The Hand

The Hand ★★★½

"Never touched a woman before? Then how can you be a tailor?”

Wong Kar Wai’s “Phantom Thread” (how’s that for a hook?), “The Hand” has long been disregarded as a curio due to the circumstances of its creation: It was conceived as one of three segments in the omnibus film “Eros,” which collected shorts original by Michelangelo Antonioni, Steven Soderbergh, and Wong into a triptych of love and sexual desire. Two of the shorts were forgettable, to put it kindly. The other is just about perfect. And why shouldn’t it be? Not only was Wong unfairly well-suited for the assignment, he’s also been making crystalline short films for his entire career — but smeared into each other in ways that allow them to overwhelm us.

“The Hand” doesn’t overwhelm, but its touch is shattering all the same. Set in Hong Kong circa the early ’60s (a huge surprise), the diorama-like duet casts Chang Chen against type as a shy and virginal tailor’s assistant named Zhang. Chang is Wong’s go-to actor whenever the filmmaker requires a razor-sharp beauty to slice through a story and open it up in unexpected ways, and for all of his uncustomary bashfulness that’s still exactly what he does here Zhang pays a house call to a high-end prostitute (Gong Li, a tragic vision as Miss Hua) whose beauty — the film asks us to believe — is fading in time with that of the city around her. Zhang supplies Miss Hua with new threads as she threatens to unravel, and in return Miss Hua gives Zhang… inspiration. Like any of Wong’s accidental lovers who are misfortunate enough to know a moment of shared bliss, these two are headed in opposite directions, but the hold they have over one another perseveres in memory.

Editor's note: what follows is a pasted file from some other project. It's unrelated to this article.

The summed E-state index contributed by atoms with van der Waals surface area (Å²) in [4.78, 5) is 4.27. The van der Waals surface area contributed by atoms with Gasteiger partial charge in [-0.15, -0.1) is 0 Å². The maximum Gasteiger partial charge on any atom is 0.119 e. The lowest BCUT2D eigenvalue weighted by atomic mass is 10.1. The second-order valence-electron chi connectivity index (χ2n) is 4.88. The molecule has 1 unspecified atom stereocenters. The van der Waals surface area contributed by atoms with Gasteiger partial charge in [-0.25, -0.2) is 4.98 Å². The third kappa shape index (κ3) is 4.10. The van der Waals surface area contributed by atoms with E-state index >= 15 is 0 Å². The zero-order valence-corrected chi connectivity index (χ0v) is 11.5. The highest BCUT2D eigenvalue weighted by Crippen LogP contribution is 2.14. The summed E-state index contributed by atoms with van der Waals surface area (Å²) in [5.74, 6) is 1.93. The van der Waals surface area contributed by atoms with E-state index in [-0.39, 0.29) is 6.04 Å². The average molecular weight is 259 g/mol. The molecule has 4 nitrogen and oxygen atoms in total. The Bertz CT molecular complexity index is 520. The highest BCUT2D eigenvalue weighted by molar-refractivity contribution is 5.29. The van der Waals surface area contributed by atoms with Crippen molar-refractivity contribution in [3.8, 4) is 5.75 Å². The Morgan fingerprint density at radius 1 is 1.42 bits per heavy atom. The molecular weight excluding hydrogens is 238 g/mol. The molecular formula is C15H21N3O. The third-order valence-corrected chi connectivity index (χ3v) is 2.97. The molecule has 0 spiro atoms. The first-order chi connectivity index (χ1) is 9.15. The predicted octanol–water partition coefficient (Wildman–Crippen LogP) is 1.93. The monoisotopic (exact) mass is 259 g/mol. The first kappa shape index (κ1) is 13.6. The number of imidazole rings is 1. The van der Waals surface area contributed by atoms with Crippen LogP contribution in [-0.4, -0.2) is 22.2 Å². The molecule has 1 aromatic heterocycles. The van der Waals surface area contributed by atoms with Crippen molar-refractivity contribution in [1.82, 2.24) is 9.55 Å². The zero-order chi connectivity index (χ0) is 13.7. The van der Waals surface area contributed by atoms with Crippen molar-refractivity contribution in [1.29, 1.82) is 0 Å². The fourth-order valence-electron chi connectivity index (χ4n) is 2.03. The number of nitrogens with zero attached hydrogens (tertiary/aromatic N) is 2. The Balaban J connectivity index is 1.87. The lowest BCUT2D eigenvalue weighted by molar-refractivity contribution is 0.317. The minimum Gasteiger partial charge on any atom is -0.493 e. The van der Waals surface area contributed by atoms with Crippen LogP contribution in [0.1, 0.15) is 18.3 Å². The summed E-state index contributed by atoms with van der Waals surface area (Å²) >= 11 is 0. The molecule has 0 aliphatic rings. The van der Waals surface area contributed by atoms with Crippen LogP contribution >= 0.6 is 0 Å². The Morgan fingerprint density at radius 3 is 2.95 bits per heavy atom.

Set against a backdrop of sickness and shot at the height of the SARS pandemic, “The Hand” is a refreshingly contained riff on the usual Wong tropes — even the far-superior extended version found on the Criterion box set doesn’t include a single moment that isn’t laser-focused on the central romance. As a result, Wong is free to slow down and indulge in some of the details that tend to blur on by in his longer work: The mechanics of sex (hands are rendered with the compulsively recurring purpose that Wong once reserved for pop songs), the blunt physicality of a film without the interiority of voiceover, and also the distance of class, which separates these characters in much the same way that time would in another of the director’s love stories. The result is a cramped melodrama writ small — a flawless ornament of a thing that makes up in density what it lacks in sweep, and contains a small hand-ful of Wong’s most evocative moments. Gong Li on the phone with her wealthy ex-lover while Chang Chen’s fingers size her up for a dress… the past on her mind as the present literally breathes down her neck… this isn’t a bonus feature (you’ll find it hiding on the “2046” disc), it’s one of Wong’s defining fashion statements.